A gender specific psychometric analysis of the early trauma inventory short form in cocaine dependent adults

Department of Psychiatry, Yale University School of Medicine, Substance Abuse Treatment Unit, 1 Long Wharf Drive, Box 18, New Haven, CT 06511, United States.
Addictive Behaviors (Impact Factor: 2.76). 06/2005; 30(4):847-52. DOI: 10.1016/j.addbeh.2004.08.009
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This study evaluated the gender specific psychometric properties of the Early Trauma Inventory-Short Form (ETI-SF) in a clinical sample of cocaine dependent men (N=58) and women (N=34). Participants were administered the ETI-SF, the Childhood Trauma Questionnaire Short Form (CTQ-SF), and the Structured Clinical Interview for DSM-IV Axis I Disorders (SCID-I). Tests of internal consistency, convergent validity, and predictive validity were conducted separately by gender. Findings indicated that the ETI-SF demonstrated good internal consistency; Cronbach's alpha ranged from 0.73 to 0.80 for men and from 0.70 to 0.77 for women. The measure also demonstrated good convergence with the CTQ-SF in both sexes, indicating that reports of child maltreatment are consistent across interview and self-report measures. Further, predictive validity was demonstrated by the ability of various ETI-SF scales to predict the co-occurrence of psychiatric disorders commonly associated with early trauma. These included lifetime diagnosis of PTSD in men and women, the lifetime diagnosis of major depressive disorder in men, and the lifetime diagnoses of alcohol use disorders in women. The findings support the utility of the ETI-SF as a clinical research tool to obtain data on specific types of early trauma in drug abusing samples.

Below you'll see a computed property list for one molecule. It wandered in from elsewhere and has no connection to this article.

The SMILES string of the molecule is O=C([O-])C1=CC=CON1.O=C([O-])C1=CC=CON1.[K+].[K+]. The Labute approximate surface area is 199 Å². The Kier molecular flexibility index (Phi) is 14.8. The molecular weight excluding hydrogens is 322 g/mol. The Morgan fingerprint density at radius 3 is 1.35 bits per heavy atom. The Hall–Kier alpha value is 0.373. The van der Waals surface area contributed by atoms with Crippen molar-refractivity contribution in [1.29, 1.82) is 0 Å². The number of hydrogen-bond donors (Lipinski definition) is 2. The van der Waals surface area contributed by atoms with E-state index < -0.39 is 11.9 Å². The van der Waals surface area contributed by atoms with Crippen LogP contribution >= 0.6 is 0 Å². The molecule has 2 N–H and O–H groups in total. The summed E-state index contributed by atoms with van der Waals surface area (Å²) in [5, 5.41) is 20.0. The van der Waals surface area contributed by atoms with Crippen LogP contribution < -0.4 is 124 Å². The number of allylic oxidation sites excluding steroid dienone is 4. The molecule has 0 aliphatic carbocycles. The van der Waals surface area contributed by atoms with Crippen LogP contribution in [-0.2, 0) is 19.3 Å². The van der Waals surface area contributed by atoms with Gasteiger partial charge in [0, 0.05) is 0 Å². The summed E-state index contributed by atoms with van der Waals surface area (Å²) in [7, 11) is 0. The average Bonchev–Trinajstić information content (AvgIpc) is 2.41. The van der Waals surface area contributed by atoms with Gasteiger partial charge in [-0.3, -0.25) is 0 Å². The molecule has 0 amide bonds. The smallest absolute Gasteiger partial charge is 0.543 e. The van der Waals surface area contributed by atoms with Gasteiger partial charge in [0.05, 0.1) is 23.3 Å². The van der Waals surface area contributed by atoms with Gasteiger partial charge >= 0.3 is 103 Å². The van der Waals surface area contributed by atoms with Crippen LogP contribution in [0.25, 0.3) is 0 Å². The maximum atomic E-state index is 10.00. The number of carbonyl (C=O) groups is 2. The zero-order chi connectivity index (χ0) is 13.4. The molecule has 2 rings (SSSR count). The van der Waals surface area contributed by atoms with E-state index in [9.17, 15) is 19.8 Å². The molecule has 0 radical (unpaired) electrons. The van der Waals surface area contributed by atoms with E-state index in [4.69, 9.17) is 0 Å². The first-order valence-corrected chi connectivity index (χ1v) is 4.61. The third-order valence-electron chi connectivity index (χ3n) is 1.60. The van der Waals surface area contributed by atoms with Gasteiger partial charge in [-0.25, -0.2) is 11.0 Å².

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Available from: Scott M Hyman, Jan 18, 2014
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    • "and test–retest reliability (Cronbach α = 0.79–0.86). The CTQ demonstrates good convergent validity with other self-report and interview measures of child maltreatment (Bernstein et al., 2003; Hyman, Garcia, Kemp, Mazure, & Sinha, 2005). The internal consistency of the CTQ measured at baseline was α = 0.76. "